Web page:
Aging Cable Modem Causes Performance Decline
I got my current iMac a couple of weeks before the release of Mac OS X 10.7 Lion last year — in fact, Lion was the reason I decided to upgrade from my 2007 model iMac. As a registered Apple developer, I was eligible to download the golden master candidate of Lion a couple of weeks before release, and as someone who writes about technology I felt it was important to learn as much as I could about it as soon as I could. I also knew that my old iMac was reaching the end of its supported life, and that a number of Lion features (such as AirDrop) would not be implemented on it. So I migrated my Snow Leopard installation from my old iMac to the new one, and then downloaded Lion and installed it over Snow Leopard.
As with any migration and upgrade, some things felt snappier, and some didn’t. Overall, though, the performance of the new software on my new iMac was pretty good, but, at that time, I wasn’t so much interested in performance tests and specs as in learning the various new features and exploring the interesting idiosyncrasies of Lion. But gradually I began to notice a certain sluggishness. Web pages took just a little longer to load; videos seemed to buffer more often than before; Dropbox files seemed to take just a little longer to sync. It wasn’t so much as to be alarming, just a little annoying.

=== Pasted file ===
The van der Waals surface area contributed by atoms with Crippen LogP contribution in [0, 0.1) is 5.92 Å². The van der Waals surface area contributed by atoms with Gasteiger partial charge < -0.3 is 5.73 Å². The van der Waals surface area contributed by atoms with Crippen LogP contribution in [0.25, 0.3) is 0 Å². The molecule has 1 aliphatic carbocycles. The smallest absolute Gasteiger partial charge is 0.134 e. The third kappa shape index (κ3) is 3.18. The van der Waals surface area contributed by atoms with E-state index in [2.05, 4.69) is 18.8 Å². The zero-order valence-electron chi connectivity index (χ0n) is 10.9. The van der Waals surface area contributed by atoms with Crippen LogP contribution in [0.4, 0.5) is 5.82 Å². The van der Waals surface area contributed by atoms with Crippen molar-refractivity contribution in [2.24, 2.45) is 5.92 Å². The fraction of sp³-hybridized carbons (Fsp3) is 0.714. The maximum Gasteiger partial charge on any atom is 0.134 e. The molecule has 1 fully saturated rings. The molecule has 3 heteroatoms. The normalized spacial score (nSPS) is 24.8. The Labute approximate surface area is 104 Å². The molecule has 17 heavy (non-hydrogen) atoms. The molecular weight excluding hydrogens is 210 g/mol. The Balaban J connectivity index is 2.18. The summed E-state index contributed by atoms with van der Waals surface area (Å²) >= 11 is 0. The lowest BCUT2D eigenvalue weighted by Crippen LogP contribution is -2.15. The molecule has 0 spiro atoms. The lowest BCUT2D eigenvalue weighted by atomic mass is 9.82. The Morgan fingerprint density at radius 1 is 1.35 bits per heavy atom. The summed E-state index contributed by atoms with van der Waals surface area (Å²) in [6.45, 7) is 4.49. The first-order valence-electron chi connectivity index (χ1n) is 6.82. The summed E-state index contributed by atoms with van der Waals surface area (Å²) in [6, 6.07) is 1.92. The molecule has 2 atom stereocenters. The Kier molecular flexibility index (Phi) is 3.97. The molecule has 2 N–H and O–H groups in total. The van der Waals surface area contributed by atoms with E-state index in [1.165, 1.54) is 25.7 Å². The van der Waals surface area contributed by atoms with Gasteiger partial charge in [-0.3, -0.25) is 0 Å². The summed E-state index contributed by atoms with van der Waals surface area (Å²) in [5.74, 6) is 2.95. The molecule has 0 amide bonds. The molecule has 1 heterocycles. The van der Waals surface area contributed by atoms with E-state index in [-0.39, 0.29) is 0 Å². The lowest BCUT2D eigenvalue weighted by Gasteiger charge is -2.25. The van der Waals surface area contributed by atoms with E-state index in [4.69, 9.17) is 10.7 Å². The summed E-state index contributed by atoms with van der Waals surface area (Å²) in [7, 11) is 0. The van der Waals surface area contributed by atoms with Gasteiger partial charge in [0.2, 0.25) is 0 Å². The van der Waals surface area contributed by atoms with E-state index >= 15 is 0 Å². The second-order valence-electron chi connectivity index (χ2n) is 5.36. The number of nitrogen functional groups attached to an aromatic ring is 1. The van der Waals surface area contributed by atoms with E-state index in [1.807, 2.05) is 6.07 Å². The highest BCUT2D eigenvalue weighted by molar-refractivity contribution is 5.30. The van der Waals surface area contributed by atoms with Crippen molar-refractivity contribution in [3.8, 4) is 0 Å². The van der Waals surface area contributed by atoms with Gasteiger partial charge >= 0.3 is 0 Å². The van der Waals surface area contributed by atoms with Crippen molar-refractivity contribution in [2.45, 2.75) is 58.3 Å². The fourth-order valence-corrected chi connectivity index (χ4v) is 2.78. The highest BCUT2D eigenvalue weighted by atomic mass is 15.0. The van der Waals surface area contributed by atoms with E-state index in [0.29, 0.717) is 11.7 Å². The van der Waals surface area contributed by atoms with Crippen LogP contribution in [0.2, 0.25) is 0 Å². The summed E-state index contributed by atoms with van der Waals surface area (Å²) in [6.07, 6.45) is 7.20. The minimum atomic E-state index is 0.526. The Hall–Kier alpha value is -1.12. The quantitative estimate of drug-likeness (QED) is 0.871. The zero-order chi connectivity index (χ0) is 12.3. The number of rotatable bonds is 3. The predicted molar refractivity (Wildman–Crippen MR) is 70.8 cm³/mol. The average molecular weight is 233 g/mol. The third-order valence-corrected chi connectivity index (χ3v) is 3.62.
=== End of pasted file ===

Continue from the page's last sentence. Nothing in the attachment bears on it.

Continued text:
At the time, I chalked it up to the early version of Lion not being fully optimized, coupled with various digital detritus that had made its way onto my new iMac from my old one. I made a note that I would, when I had the time, take a look into Joe Kissell’s “Take Control of Speeding Up Your Mac” and see if I could track down what was making my shiny new iMac behave like it had a mild case of arthritis.